It’s still technically illegal for local media to report any black market rates for the bolívar, of course — through March, at least, you could follow the price through a plucky Twitter account, which slyly presented the daily price for ‘fresh avocados.’ That account — and another one, for ‘fresh lettuce,’ shut down after Venezuelans, their businesses starved for vital dollars, lost their bolívares in a twisted online scam.

The new SICAD dollar auction comes after a formal devaluation in February, which lowered the rate from 4.3 bolívares to 6.3.

It’s fairly common for people to talk about two devaluations, in fact — the first formal devaluation of the official exchange rate from 4.3 to 6.3, and the second informal devaluation, whereby Venezuelans may have been buying dollars from the government for as high a price as 15 bolívares.

(Oh, by the way — the actual price of an avocado? I bought a huge one today for 60 bolívares. A tube of imported toothpaste manufactured in the United States, which is subsidized, costs just 20 bolívares. Another example of the distortions in a heavily-subsidized economy that depends on imports for many of its staples.) Continue reading Not a banana republic, but an avocado economy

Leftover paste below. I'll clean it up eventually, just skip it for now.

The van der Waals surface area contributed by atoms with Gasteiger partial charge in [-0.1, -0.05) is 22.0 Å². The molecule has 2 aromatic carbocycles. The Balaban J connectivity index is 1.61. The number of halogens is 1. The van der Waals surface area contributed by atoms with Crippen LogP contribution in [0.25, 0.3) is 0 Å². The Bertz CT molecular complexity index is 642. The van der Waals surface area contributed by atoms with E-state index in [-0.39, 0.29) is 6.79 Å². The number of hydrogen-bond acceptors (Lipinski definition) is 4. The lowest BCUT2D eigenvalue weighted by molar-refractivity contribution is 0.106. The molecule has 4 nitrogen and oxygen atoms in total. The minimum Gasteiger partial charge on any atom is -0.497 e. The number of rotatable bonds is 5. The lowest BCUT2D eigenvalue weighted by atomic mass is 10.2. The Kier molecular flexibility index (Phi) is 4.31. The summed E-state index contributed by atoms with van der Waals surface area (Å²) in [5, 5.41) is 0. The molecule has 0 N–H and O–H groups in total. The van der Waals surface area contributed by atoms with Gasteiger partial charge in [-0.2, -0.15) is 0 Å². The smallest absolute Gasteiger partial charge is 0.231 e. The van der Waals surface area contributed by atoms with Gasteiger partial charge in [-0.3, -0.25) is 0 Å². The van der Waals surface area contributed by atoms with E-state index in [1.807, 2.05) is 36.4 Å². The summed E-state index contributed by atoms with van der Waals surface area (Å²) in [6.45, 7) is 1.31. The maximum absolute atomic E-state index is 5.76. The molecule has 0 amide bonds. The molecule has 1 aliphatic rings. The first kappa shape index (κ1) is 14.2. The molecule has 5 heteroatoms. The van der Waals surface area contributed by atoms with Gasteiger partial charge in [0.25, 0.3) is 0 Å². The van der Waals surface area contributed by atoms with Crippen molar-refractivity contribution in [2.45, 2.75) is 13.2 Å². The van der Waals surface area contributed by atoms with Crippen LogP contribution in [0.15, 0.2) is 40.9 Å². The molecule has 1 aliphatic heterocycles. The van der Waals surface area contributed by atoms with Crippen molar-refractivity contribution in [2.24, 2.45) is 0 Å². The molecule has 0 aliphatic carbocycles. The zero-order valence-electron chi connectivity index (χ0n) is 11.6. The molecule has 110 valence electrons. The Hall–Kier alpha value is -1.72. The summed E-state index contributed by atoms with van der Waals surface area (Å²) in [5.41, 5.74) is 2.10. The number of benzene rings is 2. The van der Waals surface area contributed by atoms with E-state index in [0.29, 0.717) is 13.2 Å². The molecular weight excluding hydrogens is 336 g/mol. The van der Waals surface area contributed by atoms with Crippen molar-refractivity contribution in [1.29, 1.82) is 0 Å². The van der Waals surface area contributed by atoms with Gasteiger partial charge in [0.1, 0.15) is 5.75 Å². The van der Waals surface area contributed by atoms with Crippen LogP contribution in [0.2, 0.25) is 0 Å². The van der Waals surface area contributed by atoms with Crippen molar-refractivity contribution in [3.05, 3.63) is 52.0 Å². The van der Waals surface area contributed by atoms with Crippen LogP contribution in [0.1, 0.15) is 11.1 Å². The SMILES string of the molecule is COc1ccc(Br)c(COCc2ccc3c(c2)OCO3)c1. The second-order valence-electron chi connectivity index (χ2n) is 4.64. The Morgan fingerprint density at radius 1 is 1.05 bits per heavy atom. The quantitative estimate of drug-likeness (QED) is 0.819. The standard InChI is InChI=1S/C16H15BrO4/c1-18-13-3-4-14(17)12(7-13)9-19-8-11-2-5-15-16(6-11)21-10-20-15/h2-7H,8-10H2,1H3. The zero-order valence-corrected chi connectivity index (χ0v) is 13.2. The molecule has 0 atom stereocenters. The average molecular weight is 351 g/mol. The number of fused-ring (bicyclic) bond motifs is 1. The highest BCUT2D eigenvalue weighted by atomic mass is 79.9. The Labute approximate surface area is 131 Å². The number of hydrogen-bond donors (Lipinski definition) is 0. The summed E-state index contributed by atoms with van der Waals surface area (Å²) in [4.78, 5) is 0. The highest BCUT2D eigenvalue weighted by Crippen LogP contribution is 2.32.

The policy case for Maduro in Venezuela


In my earlier companion piece today, I discussed the policy case for electing Henrique Capriles as the next president of Venezuela in an attempt (however vain) to separate the emotional divide in Venezuela from the policy rationales that underline each candidacy.Venezuela Flag Icon